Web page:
Renzo Piano's Istanbul Modern is Open to Visitors
Istanbul Modern, Türkiye’s first museum of modern and contemporary art, is open to visitors in a new building designed by Renzo Piano Building Workshop. The official opening ceremony of the museum will take place at a later date.
The landmark building is situated at the museum’s original location on the Karaköy waterfront, one of Istanbul’s most historic districts where the Bosphorus and Golden Horn meet.
Across 10,500 square meters, the new Istanbul Modern provides a purpose-built space for a dynamic range of temporary exhibitions, interdisciplinary educational programs, film screenings, and an extensive, publicly accessible art collection. Spanning the period from 1945 to the present, the collection features works by international artists who reflect Türkiye’s artistic creativity and have played an active role in the global transformation of art.
The design of the building, Renzo Piano’s first project in Türkiye, was inspired by the glittering waters of the Bosphorus and its reflections of light. Echoing the history of a site that has been used as a harbor for millennia, the outline of the building evokes ships of different sizes traveling back and forth between Europe and Asia as well as a creature of the sea that has leapt from the Bosphorus on the shore. The façade is made by a sequence of 3-D-formed aluminum panels that play with the changing sunlight, creating a shimmering, iridescent envelope evocative of fish scales.
Upon arrival, the transparent ground floor offers views to the waterfront promenade and houses the museum library, education and event spaces, digital touchscreens, a café, and a museum shop featuring new collections of objects inspired by the museum’s exhibitions. Richard Wentworth’s “False Ceiling” (2005), one of the iconic permanent installations from the former building, welcomes back visitors. A wide central stairway connecting the public areas of the museum features a three-part site-specific installation by Olafur Eliasson commissioned specifically for the new museum building by Istanbul Modern. Titled “Your unexpected journey” (2021), the installation appears to hang in the air, playing with light and the visitors' sense of space.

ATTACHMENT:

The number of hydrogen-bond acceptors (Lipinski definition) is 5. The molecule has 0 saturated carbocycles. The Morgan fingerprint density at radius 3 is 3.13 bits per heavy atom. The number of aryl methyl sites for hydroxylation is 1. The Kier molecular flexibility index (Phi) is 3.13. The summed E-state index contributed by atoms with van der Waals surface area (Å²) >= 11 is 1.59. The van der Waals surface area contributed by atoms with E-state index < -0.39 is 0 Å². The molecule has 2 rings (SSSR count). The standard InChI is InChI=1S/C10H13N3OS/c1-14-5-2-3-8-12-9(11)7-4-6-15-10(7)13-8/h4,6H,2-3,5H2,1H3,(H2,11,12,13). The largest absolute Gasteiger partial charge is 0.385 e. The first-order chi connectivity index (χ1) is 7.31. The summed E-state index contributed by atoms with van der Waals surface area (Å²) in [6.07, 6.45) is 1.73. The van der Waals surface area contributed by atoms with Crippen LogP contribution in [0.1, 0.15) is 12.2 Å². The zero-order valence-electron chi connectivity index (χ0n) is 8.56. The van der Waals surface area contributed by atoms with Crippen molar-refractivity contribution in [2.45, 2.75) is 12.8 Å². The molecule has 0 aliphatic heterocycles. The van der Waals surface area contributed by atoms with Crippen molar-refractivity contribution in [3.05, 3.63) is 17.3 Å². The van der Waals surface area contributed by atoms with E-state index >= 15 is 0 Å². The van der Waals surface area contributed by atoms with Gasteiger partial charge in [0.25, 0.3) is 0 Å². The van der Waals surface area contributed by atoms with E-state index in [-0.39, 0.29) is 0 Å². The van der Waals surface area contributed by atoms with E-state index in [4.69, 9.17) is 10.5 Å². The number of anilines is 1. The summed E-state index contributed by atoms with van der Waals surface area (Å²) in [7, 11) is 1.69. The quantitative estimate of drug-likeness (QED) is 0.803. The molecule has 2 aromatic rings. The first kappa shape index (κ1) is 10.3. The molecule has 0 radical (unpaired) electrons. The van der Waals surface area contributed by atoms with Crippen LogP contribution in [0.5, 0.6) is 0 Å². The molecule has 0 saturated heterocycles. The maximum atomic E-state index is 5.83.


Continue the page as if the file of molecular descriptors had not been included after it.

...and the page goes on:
The building’s first floor is home to the photography gallery, pop-up gallery, event spaces, education rooms, and staff offices. Istanbul Modern’s restaurant is also on this floor and offers spectacular views of the Bosphorus and Historical Peninsula from an outdoor terrace. The second floor houses the museum’s permanent collection gallery, which provides an unparalleled panorama of modern and contemporary art from Türkiye and beyond, as well as the main temporary exhibition gallery.
The museum also boasts a 156-seat auditorium for the museum’s celebrated film programs and interdisciplinary events. A one-of-a-kind viewing terrace at the top of the building hovers above a shallow reflection pool covering the entire roof, providing a 360-degree view of the Bosphorus and the city. The new building's transparent and accessible design reflects the ethos of the museum: a multifaceted experience offering visitors audience-oriented exhibitions and programs inspired by the artistic diversity of the present day.